The Paris Club is open to talks with Argentina on repaying its debt, the group of creditor nations said on Wednesday, moving closer towards launching formal negotiations with Buenos Aires.
Eager to settle disputes with its creditors, Argentina outlined its conditions for repaying the roughly 9.5 billion dollars in debt it owes Paris Club members last month.
Paris Club Secretary General Clotilde L'Angevin said that its members had had preliminary discussions on the offer from Buenos Aires, which was their first official contact in years.
They are open to continue the dialogue with Argentina, L'Angevin was quoted by Reuters, adding that Paris Club members wanted clarification from Buenos Aires on some questions.
The government of President Cristina Fernandez has insisted that any negotiation must not include the IMF, as apparently the Paris Club demands, given its multilateral condition and auditing of all world economies.
With dollar funding scarce and international reserves dwindling, Argentina devalued its currency last month, putting Latin America's third-largest economy at the centre of a global sell-off in emerging market assets.
The revival of long-stalled talks between Argentina and the Paris Club marks a small step towards opening formal negotiations to decide how to handle the country's outstanding debt with the group, a remnant of its massive 2002 default.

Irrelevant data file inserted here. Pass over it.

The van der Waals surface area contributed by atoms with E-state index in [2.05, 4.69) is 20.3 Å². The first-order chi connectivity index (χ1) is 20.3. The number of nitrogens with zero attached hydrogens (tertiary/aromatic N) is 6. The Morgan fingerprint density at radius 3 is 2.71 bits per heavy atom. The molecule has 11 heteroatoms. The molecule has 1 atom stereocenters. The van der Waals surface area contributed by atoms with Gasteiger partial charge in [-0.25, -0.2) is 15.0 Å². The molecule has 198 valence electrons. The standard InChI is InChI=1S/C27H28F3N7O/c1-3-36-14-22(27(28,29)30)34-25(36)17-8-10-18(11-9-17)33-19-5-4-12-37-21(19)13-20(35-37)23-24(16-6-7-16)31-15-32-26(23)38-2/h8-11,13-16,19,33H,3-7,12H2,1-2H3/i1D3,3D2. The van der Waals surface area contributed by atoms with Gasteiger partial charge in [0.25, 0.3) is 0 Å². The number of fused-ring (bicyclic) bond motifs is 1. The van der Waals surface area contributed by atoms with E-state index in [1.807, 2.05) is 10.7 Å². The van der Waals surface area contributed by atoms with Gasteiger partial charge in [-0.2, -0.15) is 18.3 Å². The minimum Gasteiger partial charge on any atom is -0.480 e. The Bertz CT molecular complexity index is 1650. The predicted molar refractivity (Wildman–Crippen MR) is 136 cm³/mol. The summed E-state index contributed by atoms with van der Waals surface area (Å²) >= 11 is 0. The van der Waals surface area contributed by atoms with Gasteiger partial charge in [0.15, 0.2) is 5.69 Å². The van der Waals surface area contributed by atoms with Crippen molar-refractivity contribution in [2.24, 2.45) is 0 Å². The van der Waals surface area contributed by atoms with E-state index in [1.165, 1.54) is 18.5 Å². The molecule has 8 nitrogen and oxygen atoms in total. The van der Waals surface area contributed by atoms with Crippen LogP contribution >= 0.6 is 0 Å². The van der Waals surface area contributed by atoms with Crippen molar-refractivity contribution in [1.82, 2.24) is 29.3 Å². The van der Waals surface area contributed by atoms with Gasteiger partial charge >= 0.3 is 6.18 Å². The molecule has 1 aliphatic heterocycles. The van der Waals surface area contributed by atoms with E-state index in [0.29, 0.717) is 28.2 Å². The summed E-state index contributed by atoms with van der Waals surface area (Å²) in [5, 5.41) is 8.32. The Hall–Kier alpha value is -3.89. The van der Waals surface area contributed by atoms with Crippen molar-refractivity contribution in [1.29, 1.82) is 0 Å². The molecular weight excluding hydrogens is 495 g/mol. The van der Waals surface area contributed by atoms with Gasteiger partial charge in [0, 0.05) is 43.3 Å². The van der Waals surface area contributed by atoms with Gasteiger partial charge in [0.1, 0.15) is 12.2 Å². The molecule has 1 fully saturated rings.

Argentina wants a breakthrough deal because it needs to open up new sources of international funding after being shut out of capital markets since its default.
Economy minister Axel Kicillof recently travelled to Paris with several advisors to resume negotiations, and on his return to Buenos Aires said it was going to be a long process.
The Paris Club is an informal group of financial officials from 19 of some of the world's biggest economies, which provides financial services such as, debt restructuring, debt relief, and debt cancellation to indebted countries and their creditors. Debtors are often recommended by the IMF after alternative solutions have failed.
It meets every six weeks at the French Ministry of Economy and Finance in Paris. It is chaired by a senior official of the French Treasury, currently the Director General of the Treasury, Ramon Fernandez. The club grew out of crisis talks held in Paris in 1956 between Argentina and its various creditors.